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Victory for Gun-Rights Proponents as Open-Carry Bill — Possible Nationwide Model — Approved by State's Lawmakers


"This bill was comprehensive, and it covered every aspect of firearms."

Image source: Shutterstock

Kansas legislators gave final approval Saturday to a bill that would nullify city and county gun restrictions, ensuring that it's legal across the state to openly carry firearms, the Associated Press reported.

The measure — which the National Rifle Association sees as a nationwide model for stripping local officials of their gun-regulating power — was approved by the state House, 102-19, a day after the Senate passed it, 37-2.

Kansas state Rep. Jim Howell, right, a Derby Republican, speaks to John Commerford, left, a National Rifle Association lobbyist, as state lawmakers negotiate over the final version of gun-rights legislation, Wednesday, April 2, 2014, at the Statehouse in Topeka, Kan. Howell is the main author of legislation to strip cities and counties of their authority to regulate guns. (Image source: AP/John Hanna)

Republican Gov. Sam Brownback hasn't said if he'll sign it, but he's a strong supporter of gun rights and has signed other measures backed by the NRA and the Kansas State Rifle Association.

Kansas law doesn't expressly forbid the open carrying of firearms, and the attorney general's office has in the past told local officials that some restrictions are allowed. But the Unified Government of Wyandotte County and Kansas City, Kan., has prohibited the practice, and the bill would sweep any such ban away — except to allow cities and counties to prevent openly carried weapons inside public buildings.

The measure also would prevent cities and counties from enacting restrictions on the sale of firearms and ammunition, or imposing rules on how guns must be stored and transported. Existing ordinances would be void, and local governments could not use tax dollars for gun buy-back programs.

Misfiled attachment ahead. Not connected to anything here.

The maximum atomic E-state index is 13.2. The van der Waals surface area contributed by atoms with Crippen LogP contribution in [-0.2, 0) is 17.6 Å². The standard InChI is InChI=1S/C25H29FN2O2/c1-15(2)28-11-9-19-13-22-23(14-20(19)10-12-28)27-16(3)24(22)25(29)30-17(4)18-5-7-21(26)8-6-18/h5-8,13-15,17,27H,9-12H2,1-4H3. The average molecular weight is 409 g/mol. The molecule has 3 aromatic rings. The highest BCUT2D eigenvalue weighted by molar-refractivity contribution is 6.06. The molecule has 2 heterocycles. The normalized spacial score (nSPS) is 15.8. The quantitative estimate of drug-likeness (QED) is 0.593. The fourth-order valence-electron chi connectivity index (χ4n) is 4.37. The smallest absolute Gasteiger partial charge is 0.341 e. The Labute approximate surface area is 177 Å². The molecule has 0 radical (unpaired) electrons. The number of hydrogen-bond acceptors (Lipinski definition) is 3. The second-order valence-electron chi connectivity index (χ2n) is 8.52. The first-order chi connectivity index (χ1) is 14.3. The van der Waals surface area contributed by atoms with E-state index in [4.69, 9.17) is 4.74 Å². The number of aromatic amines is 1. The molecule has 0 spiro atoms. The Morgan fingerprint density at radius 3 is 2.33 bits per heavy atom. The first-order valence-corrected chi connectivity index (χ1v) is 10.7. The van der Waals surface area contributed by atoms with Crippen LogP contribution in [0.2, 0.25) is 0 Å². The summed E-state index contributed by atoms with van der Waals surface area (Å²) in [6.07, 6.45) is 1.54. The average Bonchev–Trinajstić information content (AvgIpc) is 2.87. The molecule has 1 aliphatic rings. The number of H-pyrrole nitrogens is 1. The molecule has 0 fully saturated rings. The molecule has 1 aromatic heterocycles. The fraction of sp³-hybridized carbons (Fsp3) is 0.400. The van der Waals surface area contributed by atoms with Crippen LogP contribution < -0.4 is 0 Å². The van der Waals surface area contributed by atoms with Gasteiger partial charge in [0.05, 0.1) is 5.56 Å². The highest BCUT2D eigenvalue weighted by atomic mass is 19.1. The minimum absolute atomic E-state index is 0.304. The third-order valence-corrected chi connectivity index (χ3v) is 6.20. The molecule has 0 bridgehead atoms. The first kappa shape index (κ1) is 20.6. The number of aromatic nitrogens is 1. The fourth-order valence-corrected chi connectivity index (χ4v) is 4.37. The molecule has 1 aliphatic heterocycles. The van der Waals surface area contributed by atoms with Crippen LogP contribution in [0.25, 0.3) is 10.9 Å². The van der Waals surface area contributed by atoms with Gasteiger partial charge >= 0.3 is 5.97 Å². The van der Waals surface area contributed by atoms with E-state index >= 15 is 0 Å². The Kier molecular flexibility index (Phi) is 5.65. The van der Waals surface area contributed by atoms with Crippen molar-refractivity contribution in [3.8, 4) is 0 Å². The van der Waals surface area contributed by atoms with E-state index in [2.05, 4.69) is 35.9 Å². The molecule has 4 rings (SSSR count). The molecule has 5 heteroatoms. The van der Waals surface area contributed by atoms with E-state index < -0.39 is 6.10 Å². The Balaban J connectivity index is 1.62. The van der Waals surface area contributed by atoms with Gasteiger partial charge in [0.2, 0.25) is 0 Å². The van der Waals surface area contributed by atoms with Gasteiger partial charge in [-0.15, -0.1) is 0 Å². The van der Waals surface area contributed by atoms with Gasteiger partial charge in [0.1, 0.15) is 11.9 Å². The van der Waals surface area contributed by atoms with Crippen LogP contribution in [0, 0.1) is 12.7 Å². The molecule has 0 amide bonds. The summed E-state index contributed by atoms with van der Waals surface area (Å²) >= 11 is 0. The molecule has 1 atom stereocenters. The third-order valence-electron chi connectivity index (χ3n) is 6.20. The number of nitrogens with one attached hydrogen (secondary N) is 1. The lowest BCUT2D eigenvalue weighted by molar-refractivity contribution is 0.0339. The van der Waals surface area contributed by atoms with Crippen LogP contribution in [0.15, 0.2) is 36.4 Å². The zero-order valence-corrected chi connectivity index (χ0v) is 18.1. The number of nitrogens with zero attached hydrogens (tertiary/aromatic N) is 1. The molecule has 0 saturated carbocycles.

"Do you know what the gun laws are where you live?" said Rep. Jim Howell, a Derby Republican and the bill's main sponsor. "If you want to exercise your Second Amendment rights, you'd better be very careful in Kansas."

Opponents of the bill in Kansas argued that local officials know best what policies are appropriate for their communities.

"We don't the feds imposing their will on us. We shouldn't be doing that to the local jurisdictions," said Rep. Carolyn Bridges, a Wichita Democrat.

Both the National Rifle Association and the San Francisco-based Law Center to Prevent Gun Violence say 43 states, including Kansas, already significantly limit the ability of cities and counties to regulate firearms, though they vary widely in how far they go. But an NRA lobbyist said this week that this year's legislation in Kansas would make that state a model on the issue for gun rights supporters.

Lobbyists John Commerford, left, of the National Rifle Association, and Patricia Stoneking, right, of the Kansas State Rifle Association, consult as state lawmakers negotiate over the final version of gun legislation, Wednesday, April 2, 2014, at the Statehouse in Topeka, Kan. (Image source: AP/John Hanna)

The center says California and Nebraska have narrow preemption laws that leave substantial power to local officials and five — Connecticut, Hawaii, Massachusetts, New Jersey and New York — don't expressly preempt local regulation.

Patricia Stoneking, president of the Kansas State Rifle Association, said she's already been approached by gun rights groups in other states about the legislation and predicts it will spread.

"This bill was comprehensive, and it covered every aspect of firearms," Stoneking said.

But Jonathan Lowry, director of the Brady Center to Prevent Gun Violence's efforts to defend gun control policies in court and oppose the lessening of existing regulations, called the Kansas measure "undemocratic."

"The gun lobby likes to prevent people who believe in sensible gun laws from having a say in protecting their own communities," Lowry said. "It's cynical, and it's dangerous public policy."

Kansas last year enacted a law to allow people with concealed-carry permits to bring their hidden weapons into public buildings - including libraries and community centers - after 2017 unless local officials post guards or set up metal detectors.

Featured image via Shutterstock

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